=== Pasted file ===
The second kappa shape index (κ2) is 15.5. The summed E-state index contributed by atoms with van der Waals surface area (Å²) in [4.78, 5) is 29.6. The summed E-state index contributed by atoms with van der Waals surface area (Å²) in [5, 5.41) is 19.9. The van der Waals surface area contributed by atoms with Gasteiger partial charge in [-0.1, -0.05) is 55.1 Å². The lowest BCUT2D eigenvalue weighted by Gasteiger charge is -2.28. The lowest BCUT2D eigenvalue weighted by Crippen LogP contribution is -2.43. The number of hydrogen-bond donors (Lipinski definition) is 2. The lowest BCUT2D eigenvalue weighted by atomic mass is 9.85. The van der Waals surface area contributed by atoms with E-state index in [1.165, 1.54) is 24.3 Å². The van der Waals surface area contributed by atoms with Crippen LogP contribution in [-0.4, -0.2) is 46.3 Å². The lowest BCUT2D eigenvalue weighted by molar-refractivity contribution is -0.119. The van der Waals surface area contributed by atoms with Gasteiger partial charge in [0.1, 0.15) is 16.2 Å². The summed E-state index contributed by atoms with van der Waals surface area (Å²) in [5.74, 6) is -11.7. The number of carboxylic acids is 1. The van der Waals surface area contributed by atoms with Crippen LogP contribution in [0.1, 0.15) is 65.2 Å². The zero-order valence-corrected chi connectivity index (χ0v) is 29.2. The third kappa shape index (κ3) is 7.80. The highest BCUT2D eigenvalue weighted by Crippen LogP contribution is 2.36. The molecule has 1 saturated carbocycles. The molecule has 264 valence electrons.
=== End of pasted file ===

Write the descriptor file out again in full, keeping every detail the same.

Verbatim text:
The second kappa shape index (κ2) is 15.5. The summed E-state index contributed by atoms with van der Waals surface area (Å²) in [4.78, 5) is 29.6. The summed E-state index contributed by atoms with van der Waals surface area (Å²) in [5, 5.41) is 19.9. The van der Waals surface area contributed by atoms with Gasteiger partial charge in [-0.1, -0.05) is 55.1 Å². The lowest BCUT2D eigenvalue weighted by Gasteiger charge is -2.28. The lowest BCUT2D eigenvalue weighted by Crippen LogP contribution is -2.43. The number of hydrogen-bond donors (Lipinski definition) is 2. The lowest BCUT2D eigenvalue weighted by atomic mass is 9.85. The van der Waals surface area contributed by atoms with E-state index in [1.165, 1.54) is 24.3 Å². The van der Waals surface area contributed by atoms with Crippen LogP contribution in [-0.4, -0.2) is 46.3 Å². The lowest BCUT2D eigenvalue weighted by molar-refractivity contribution is -0.119. The van der Waals surface area contributed by atoms with Gasteiger partial charge in [0.1, 0.15) is 16.2 Å². The summed E-state index contributed by atoms with van der Waals surface area (Å²) in [5.74, 6) is -11.7. The number of carboxylic acids is 1. The van der Waals surface area contributed by atoms with Crippen LogP contribution in [0.1, 0.15) is 65.2 Å². The zero-order valence-corrected chi connectivity index (χ0v) is 29.2. The third kappa shape index (κ3) is 7.80. The highest BCUT2D eigenvalue weighted by Crippen LogP contribution is 2.36. The molecule has 1 saturated carbocycles. The molecule has 264 valence electrons.